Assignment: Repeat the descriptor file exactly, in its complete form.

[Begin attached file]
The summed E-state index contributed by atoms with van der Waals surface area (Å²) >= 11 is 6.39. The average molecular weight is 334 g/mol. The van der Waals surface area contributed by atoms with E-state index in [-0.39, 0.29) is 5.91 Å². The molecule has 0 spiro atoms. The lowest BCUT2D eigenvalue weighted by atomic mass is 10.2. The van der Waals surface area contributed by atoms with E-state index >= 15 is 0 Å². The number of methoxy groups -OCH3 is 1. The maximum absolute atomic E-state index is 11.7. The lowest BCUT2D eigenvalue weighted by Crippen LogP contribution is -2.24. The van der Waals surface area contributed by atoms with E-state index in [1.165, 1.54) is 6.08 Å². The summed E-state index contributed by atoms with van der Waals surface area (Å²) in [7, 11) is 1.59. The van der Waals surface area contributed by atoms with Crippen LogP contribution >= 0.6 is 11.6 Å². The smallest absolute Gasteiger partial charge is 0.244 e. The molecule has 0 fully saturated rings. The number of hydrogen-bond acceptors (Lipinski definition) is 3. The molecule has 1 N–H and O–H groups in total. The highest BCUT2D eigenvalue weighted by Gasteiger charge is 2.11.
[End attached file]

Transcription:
The summed E-state index contributed by atoms with van der Waals surface area (Å²) >= 11 is 6.39. The average molecular weight is 334 g/mol. The van der Waals surface area contributed by atoms with E-state index in [-0.39, 0.29) is 5.91 Å². The molecule has 0 spiro atoms. The lowest BCUT2D eigenvalue weighted by atomic mass is 10.2. The van der Waals surface area contributed by atoms with E-state index >= 15 is 0 Å². The number of methoxy groups -OCH3 is 1. The maximum absolute atomic E-state index is 11.7. The lowest BCUT2D eigenvalue weighted by Crippen LogP contribution is -2.24. The van der Waals surface area contributed by atoms with E-state index in [1.165, 1.54) is 6.08 Å². The summed E-state index contributed by atoms with van der Waals surface area (Å²) in [7, 11) is 1.59. The van der Waals surface area contributed by atoms with Crippen LogP contribution >= 0.6 is 11.6 Å². The smallest absolute Gasteiger partial charge is 0.244 e. The molecule has 0 fully saturated rings. The number of hydrogen-bond acceptors (Lipinski definition) is 3. The molecule has 1 N–H and O–H groups in total. The highest BCUT2D eigenvalue weighted by Gasteiger charge is 2.11.